Egypt’s 25 January revolution has been reversed by hysterical 3 July counter revolution. Military supporters call it revolution; Muslim Brotherhood supporters call it military coup. The divide between military and Muslim Brotherhood is now unbridgeable. Those who supported military and created hostile political environments are the same people who had enjoyed greater clout in Hosni Mubarak regime; mainly the business community and retired military officers. Clash of interests among Egypt’s principle political actors was so deep that a military coup or a counter revolution was imminent. Egypt has strong secular and liberal traditions within social and cultural realm. But politically they remained dependent on support of either military or the Muslim Brotherhood. Military, Muslim Brotherhood and the secular-liberal forces had been using each other to remain in politics until 25 January 2011. A closer look of 25 January revolution reveals that none of these three dominant forces were main actors of the revolution and military was not interested in stopping change of regime if its larger interests were secured. Soon after the revolution, military introduced interim constitutional declaration which was revoked by the first elected president Dr. Muhammad Morsi. An objective to keep military out of politics was neither realist nor possible in immediate future. But revolutionary dreams to ensure social justice, dignity and welfare of the people had a direct clash with military’s core interests which include handing over military controlled businesses to the people and making the military accountable to the public. Regardless of the party or ideology of the first democratic government, this clash was unavoidable.
Dreams of Tahrir Square
Egyptian economy’s transformation from an agricultural to increasingly service and export economy widened a gap between high shares of capital and labour share. Economy grew from 3.5 percent during 2000-01 to 5.2 percent in 2009-10. The major beneficiary of this change was the private sector which was deeply dependent on Hosni Mubarak and his political party and the military establishment. This private sector was not necessarily competitive which allowed oligarchisation of the Egyptian economy. Top businessmen were easily incorporated in the government bodies and the ministries. Failure of redistribution services along with alienation of many traditional political forces was quite visible in this alliance of convenience between private sector, military and family-party of Hosni Mubarak. Failure of neoliberal economy in ensuring social justice and welfare of excluded and marginalized section of the society created favourable conditions for a revolution towards achieving a new social contract based on new relationship between the business, the regime and the street. Tahrir Square symbolized that aspiration for social justice, dignity and inclusion and this was an Egyptian aspiration and this was the Tahrir Square 25 January protests stood for.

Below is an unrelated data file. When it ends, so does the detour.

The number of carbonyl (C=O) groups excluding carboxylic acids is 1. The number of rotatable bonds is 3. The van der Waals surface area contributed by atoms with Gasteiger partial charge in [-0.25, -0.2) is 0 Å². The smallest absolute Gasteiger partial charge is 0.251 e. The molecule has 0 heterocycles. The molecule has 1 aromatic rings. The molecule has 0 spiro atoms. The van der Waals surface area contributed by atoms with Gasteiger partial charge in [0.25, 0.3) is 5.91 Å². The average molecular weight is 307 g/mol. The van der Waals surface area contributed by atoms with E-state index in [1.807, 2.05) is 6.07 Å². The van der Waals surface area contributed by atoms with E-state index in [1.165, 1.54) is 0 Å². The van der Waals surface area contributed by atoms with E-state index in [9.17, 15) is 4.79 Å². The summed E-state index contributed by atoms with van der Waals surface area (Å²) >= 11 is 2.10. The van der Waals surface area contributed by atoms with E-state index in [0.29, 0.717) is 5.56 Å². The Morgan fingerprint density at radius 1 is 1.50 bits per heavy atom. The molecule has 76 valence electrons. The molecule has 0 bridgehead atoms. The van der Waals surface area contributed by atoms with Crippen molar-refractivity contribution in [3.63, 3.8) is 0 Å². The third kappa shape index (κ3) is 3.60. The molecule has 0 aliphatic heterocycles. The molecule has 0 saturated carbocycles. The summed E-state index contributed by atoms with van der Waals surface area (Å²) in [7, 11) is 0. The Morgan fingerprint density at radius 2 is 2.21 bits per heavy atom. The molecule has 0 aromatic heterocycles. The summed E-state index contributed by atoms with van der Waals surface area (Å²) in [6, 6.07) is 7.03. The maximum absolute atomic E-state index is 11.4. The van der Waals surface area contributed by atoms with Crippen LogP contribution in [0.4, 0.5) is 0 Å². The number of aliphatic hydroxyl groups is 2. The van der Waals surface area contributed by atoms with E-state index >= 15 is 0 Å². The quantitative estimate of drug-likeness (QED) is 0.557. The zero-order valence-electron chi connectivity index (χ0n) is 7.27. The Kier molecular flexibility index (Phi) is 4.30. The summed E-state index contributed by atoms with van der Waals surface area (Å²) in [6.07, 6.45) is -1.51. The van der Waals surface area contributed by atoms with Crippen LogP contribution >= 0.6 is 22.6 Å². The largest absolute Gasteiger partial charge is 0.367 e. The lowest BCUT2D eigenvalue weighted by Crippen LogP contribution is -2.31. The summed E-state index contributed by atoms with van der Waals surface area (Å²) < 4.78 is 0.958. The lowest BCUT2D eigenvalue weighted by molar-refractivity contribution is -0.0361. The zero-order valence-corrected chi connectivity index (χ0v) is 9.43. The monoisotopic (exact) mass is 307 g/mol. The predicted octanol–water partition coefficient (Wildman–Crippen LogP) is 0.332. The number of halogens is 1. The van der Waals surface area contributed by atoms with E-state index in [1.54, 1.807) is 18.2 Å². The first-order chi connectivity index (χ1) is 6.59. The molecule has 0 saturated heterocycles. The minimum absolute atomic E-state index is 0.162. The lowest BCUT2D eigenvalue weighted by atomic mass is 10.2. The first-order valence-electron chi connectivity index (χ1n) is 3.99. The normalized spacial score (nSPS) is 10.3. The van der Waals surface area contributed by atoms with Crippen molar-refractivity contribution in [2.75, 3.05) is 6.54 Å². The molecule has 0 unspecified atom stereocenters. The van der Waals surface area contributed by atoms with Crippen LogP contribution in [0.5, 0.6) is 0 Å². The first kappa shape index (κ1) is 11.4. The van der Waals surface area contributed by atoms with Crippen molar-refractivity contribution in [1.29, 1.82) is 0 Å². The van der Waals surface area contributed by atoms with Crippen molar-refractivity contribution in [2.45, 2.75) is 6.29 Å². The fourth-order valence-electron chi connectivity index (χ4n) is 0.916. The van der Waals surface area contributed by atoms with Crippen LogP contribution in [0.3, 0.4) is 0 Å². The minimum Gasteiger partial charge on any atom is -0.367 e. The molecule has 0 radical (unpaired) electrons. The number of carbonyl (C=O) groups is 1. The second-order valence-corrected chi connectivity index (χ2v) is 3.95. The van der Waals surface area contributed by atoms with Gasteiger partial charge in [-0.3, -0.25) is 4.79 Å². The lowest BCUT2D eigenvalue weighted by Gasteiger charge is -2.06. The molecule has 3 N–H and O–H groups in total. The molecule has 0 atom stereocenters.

Hosni Mubarak and his son Gamal Mubarak’s main success was to introduce neoliberal economic reforms without changing political order of authoritarianism. Gamal Mubarak was considered as the architect of this ‘controlled change’ in which the military had to accept and cooperate with the new oligarchs who had agreed to work under the patronage of Muabark and his son. First post revolution blow to these military supported oligarchs was Suez Canal development project by the Muhammad Morsi government who invited foreign investment mainly from Qatar. Hysteric anti Morsi and anti Muslim Brotherhood campaigns were obsessed with alleged compromise with the national security. A majority of business elite remain mistrustful towards the Muslim Brotherhood and its government. The Swaris brothers, the Mansour brothers, Rachid Mohamed Rachid, Ahmad Ezz and many more were always given important government posts or decision making roles during Hosni Mubarak rule. Their support to ant-Mursi campaigns was not a secret. With General Al Sisi in presidential palace, transparency over investment and business decisions have once again become privilege of these elite to whom military is distributing many contracts.
Secular and left liberals
There is no detailed discussion why most of the liberal and left thinkers betrayed Egypt’s first democratically elected government. Internationally respected names such as Mohamed ElBaradei, Hazem El Beblawi, Hamadeen Sabahi, Saduddin Ibrahim and Samir Amin supported military intervention in country’s political crisis. Not only liberals, even the Salafists chose to support military betraying their own Islamic camp. It is very difficult to find a common factor which might have united arch political rivals left, liberal and the Salafists against Muslim Brotherhood. As far as Salafis are concerned, most of them had enjoyed better treatment than that of given to Muslim Brotherhood during the Hosni Mubarak rule. Their popularity is closely linked with the Egyptian migration to the Gulf countries from where Salafist trends accompanied with financial remittances. Hence Egyptian Salafists’ becoming a proxy of Saudi-Emarati nexus can not be ruled out. This was the case of most of the Egyptian politicians from left to liberal parties who were rarely tortured or arrested because of their political differences with the regime. Saduddin Ibrahim, the famous sociologist, is known for training and teaching son of Hosni Mubarak, Gamal Mubarak. Whatever the ideals might have been attached with the shadowy National Salvation Front, its gradual disintegration suggests that its leftists and liberal supporters were not inspired only by so called failures of revolutionary ideals. Egyptian political parties worked under Hosni Mubarak were dependent on individual business fortunes or the military support and that model is being effectively restored.